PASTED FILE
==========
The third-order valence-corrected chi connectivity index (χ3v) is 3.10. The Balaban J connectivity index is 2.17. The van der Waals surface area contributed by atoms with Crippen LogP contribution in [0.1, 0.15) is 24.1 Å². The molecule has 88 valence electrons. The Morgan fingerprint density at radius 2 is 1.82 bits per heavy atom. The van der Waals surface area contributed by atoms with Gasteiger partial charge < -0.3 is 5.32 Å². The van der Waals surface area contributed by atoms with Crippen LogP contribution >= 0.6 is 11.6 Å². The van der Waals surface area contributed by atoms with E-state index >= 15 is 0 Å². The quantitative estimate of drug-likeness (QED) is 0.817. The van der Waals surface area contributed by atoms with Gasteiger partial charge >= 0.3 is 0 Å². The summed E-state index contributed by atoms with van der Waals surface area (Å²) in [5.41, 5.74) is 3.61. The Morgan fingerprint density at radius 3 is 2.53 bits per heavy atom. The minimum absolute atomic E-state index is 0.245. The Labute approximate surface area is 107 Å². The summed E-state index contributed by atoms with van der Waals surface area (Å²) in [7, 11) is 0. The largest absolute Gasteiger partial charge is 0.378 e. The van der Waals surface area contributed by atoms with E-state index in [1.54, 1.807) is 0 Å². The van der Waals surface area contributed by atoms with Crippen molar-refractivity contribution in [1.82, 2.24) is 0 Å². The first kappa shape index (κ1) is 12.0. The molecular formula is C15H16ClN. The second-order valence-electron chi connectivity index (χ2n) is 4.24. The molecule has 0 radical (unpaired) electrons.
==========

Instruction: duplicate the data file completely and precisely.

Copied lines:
The third-order valence-corrected chi connectivity index (χ3v) is 3.10. The Balaban J connectivity index is 2.17. The van der Waals surface area contributed by atoms with Crippen LogP contribution in [0.1, 0.15) is 24.1 Å². The molecule has 88 valence electrons. The Morgan fingerprint density at radius 2 is 1.82 bits per heavy atom. The van der Waals surface area contributed by atoms with Gasteiger partial charge < -0.3 is 5.32 Å². The van der Waals surface area contributed by atoms with Crippen LogP contribution >= 0.6 is 11.6 Å². The van der Waals surface area contributed by atoms with E-state index >= 15 is 0 Å². The quantitative estimate of drug-likeness (QED) is 0.817. The van der Waals surface area contributed by atoms with Gasteiger partial charge >= 0.3 is 0 Å². The summed E-state index contributed by atoms with van der Waals surface area (Å²) in [5.41, 5.74) is 3.61. The Morgan fingerprint density at radius 3 is 2.53 bits per heavy atom. The minimum absolute atomic E-state index is 0.245. The Labute approximate surface area is 107 Å². The summed E-state index contributed by atoms with van der Waals surface area (Å²) in [7, 11) is 0. The largest absolute Gasteiger partial charge is 0.378 e. The van der Waals surface area contributed by atoms with E-state index in [1.54, 1.807) is 0 Å². The van der Waals surface area contributed by atoms with Crippen molar-refractivity contribution in [1.82, 2.24) is 0 Å². The first kappa shape index (κ1) is 12.0. The molecular formula is C15H16ClN. The second-order valence-electron chi connectivity index (χ2n) is 4.24. The molecule has 0 radical (unpaired) electrons.